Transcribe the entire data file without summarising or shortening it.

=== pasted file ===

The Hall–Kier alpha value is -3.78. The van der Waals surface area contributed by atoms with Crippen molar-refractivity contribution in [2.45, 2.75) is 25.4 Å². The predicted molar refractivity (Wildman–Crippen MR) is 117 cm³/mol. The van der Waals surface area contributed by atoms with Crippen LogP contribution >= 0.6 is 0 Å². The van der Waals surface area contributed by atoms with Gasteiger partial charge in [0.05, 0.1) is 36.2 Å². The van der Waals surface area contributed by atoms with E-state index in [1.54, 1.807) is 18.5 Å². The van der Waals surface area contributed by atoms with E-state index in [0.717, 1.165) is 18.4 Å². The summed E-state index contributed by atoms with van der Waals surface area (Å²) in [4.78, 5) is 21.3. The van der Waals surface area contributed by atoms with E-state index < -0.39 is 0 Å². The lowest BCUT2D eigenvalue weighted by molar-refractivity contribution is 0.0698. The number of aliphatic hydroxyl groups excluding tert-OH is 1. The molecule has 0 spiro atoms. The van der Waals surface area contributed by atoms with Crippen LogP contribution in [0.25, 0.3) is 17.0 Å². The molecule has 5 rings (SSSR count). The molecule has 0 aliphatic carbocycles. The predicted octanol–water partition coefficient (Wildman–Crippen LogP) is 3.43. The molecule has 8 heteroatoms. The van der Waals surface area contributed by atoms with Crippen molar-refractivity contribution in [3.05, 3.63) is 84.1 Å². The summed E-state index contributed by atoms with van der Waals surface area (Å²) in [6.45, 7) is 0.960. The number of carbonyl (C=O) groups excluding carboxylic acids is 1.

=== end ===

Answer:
The Hall–Kier alpha value is -3.78. The van der Waals surface area contributed by atoms with Crippen molar-refractivity contribution in [2.45, 2.75) is 25.4 Å². The predicted molar refractivity (Wildman–Crippen MR) is 117 cm³/mol. The van der Waals surface area contributed by atoms with Crippen LogP contribution >= 0.6 is 0 Å². The van der Waals surface area contributed by atoms with Gasteiger partial charge in [0.05, 0.1) is 36.2 Å². The van der Waals surface area contributed by atoms with E-state index in [1.54, 1.807) is 18.5 Å². The van der Waals surface area contributed by atoms with E-state index in [0.717, 1.165) is 18.4 Å². The summed E-state index contributed by atoms with van der Waals surface area (Å²) in [4.78, 5) is 21.3. The van der Waals surface area contributed by atoms with E-state index < -0.39 is 0 Å². The lowest BCUT2D eigenvalue weighted by molar-refractivity contribution is 0.0698. The number of aliphatic hydroxyl groups excluding tert-OH is 1. The molecule has 0 spiro atoms. The van der Waals surface area contributed by atoms with Crippen LogP contribution in [0.25, 0.3) is 17.0 Å². The molecule has 5 rings (SSSR count). The molecule has 0 aliphatic carbocycles. The predicted octanol–water partition coefficient (Wildman–Crippen LogP) is 3.43. The molecule has 8 heteroatoms. The van der Waals surface area contributed by atoms with Crippen molar-refractivity contribution in [3.05, 3.63) is 84.1 Å². The summed E-state index contributed by atoms with van der Waals surface area (Å²) in [6.45, 7) is 0.960. The number of carbonyl (C=O) groups excluding carboxylic acids is 1.